European shares slide as Atlas Copco, Commerzbank fall

Euro Market- image endoftheamericandream.

Euro Market- image endoftheamericandream.

EUROPEAN stock markets dropped after some weaker-than-expected corporate updates, with mining equipment group Atlas Copco and Commerzbank among the hardest hit.

European equities were also impacted by weak U.S. consumer confidence data while Iran’s interception of a Marshall Islands-flagged cargo vessel added to market jitters.

Commerzbank fell 5.7 percent after the German bank launched a share sale to raise 1.4 billion euros ($1.5 billion) from institutional investors to bolster its capital.

Atlas Copco slumped around 9 percent after warning that demand for its mining equipment and large compressors had dropped further in the first quarter.

UPM-Kymmene also fell around 10 percent after its quarterly core profit missed expectations, making it and Atlas Copco the biggest losers in the pan-European FTSEurofirst 300 index.

The FTSEurofirst closed down 1.5 percent at 1,618.26 points, giving up gains made in the previous session.

The FTSEurofirst remains up 18 percent since the start of 2015. Economic stimulus measures from the European Central Bank (ECB) have pushed investors into the better returns available from stocks compared with bonds and cash, whose returns have been hit by record low interest rates.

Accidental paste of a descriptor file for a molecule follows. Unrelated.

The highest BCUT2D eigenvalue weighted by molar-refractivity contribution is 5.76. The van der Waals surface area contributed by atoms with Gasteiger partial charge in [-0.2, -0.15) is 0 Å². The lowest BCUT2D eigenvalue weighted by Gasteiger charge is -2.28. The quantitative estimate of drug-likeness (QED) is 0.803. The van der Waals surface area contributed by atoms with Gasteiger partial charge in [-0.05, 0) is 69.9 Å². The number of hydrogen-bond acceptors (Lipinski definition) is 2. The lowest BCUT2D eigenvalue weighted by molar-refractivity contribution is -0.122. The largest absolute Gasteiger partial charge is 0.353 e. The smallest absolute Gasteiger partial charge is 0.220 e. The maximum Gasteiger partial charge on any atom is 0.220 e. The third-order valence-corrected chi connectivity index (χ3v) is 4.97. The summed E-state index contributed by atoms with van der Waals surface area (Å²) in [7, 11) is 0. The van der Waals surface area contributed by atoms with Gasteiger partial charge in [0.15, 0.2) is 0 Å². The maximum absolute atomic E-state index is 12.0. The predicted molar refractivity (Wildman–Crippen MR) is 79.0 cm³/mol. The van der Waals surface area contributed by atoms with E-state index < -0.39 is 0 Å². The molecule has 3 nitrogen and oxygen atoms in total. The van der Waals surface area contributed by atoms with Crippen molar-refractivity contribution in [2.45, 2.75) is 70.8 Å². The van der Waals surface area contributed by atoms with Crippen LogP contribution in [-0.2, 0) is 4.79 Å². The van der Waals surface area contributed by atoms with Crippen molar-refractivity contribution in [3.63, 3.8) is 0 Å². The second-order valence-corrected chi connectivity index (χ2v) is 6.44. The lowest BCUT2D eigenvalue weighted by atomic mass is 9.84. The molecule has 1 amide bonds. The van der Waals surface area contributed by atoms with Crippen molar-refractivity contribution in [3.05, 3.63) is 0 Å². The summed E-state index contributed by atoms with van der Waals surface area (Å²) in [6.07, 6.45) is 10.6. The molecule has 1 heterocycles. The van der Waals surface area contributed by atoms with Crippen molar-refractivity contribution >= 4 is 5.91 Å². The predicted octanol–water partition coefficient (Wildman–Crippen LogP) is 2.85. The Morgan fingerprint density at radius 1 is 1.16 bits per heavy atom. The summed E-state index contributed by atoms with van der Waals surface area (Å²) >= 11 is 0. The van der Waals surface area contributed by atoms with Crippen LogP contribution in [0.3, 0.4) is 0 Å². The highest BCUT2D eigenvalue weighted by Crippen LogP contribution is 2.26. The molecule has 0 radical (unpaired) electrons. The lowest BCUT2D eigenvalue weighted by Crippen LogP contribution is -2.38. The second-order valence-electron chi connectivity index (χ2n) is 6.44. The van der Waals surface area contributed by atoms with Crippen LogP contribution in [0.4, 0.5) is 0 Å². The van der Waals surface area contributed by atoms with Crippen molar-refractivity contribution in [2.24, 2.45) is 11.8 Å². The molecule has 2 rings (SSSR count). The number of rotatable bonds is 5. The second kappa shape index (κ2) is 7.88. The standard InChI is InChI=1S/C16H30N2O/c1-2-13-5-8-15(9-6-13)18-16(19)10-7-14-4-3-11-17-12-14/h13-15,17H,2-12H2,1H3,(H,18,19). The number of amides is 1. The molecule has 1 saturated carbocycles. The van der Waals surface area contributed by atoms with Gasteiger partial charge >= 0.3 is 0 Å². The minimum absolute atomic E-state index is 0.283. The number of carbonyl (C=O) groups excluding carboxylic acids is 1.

But some traders said the advance may be starting to stall.

“We have seen some mixed earnings reports today, however disappointing results from companies such as UPM-Kymmene have eclipsed some positive results,” said Christian Stocker, equity strategist at UniCredit.

“The broader stock market’s recent uptrend remains intact, but we need to see a further improvement in company earnings for the trend to remain firmly in place in the coming weeks.”

Trading was also cautious ahead of the start of the Federal Reserve’s two-day policy meeting. Analysts expect recent soft U.S. data will nudge the U.S. central bank towards a dovish stance on monetary policy, while investors will scrutinise statements for hints about the timing of a rate hike.

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